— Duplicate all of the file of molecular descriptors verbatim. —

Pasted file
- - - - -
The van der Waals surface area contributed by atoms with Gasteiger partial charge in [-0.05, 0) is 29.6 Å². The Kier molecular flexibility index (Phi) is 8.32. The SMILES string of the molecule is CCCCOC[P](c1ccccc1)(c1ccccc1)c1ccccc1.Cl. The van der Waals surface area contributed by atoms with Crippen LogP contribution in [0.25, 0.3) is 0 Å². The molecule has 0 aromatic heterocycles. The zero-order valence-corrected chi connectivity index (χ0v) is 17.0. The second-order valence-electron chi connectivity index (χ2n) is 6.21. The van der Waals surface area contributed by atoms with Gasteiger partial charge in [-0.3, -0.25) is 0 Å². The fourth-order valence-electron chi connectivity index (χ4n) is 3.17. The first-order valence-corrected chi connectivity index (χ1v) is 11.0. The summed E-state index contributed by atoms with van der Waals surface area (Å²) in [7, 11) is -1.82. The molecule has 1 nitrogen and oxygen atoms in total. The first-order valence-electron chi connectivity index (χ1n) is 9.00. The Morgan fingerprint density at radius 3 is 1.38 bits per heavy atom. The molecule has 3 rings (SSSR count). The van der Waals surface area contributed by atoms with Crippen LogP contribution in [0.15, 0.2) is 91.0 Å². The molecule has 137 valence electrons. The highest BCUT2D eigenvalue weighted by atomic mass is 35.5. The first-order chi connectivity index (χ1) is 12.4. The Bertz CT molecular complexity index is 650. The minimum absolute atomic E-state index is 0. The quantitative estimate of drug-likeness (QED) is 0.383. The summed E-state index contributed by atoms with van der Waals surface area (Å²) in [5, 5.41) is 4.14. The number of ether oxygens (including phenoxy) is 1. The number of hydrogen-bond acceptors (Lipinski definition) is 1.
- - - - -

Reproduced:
The van der Waals surface area contributed by atoms with Gasteiger partial charge in [-0.05, 0) is 29.6 Å². The Kier molecular flexibility index (Phi) is 8.32. The SMILES string of the molecule is CCCCOC[P](c1ccccc1)(c1ccccc1)c1ccccc1.Cl. The van der Waals surface area contributed by atoms with Crippen LogP contribution in [0.25, 0.3) is 0 Å². The molecule has 0 aromatic heterocycles. The zero-order valence-corrected chi connectivity index (χ0v) is 17.0. The second-order valence-electron chi connectivity index (χ2n) is 6.21. The van der Waals surface area contributed by atoms with Gasteiger partial charge in [-0.3, -0.25) is 0 Å². The fourth-order valence-electron chi connectivity index (χ4n) is 3.17. The first-order valence-corrected chi connectivity index (χ1v) is 11.0. The summed E-state index contributed by atoms with van der Waals surface area (Å²) in [7, 11) is -1.82. The molecule has 1 nitrogen and oxygen atoms in total. The first-order valence-electron chi connectivity index (χ1n) is 9.00. The Morgan fingerprint density at radius 3 is 1.38 bits per heavy atom. The molecule has 3 rings (SSSR count). The van der Waals surface area contributed by atoms with Crippen LogP contribution in [0.15, 0.2) is 91.0 Å². The molecule has 137 valence electrons. The highest BCUT2D eigenvalue weighted by atomic mass is 35.5. The first-order chi connectivity index (χ1) is 12.4. The Bertz CT molecular complexity index is 650. The minimum absolute atomic E-state index is 0. The quantitative estimate of drug-likeness (QED) is 0.383. The summed E-state index contributed by atoms with van der Waals surface area (Å²) in [5, 5.41) is 4.14. The number of ether oxygens (including phenoxy) is 1. The number of hydrogen-bond acceptors (Lipinski definition) is 1.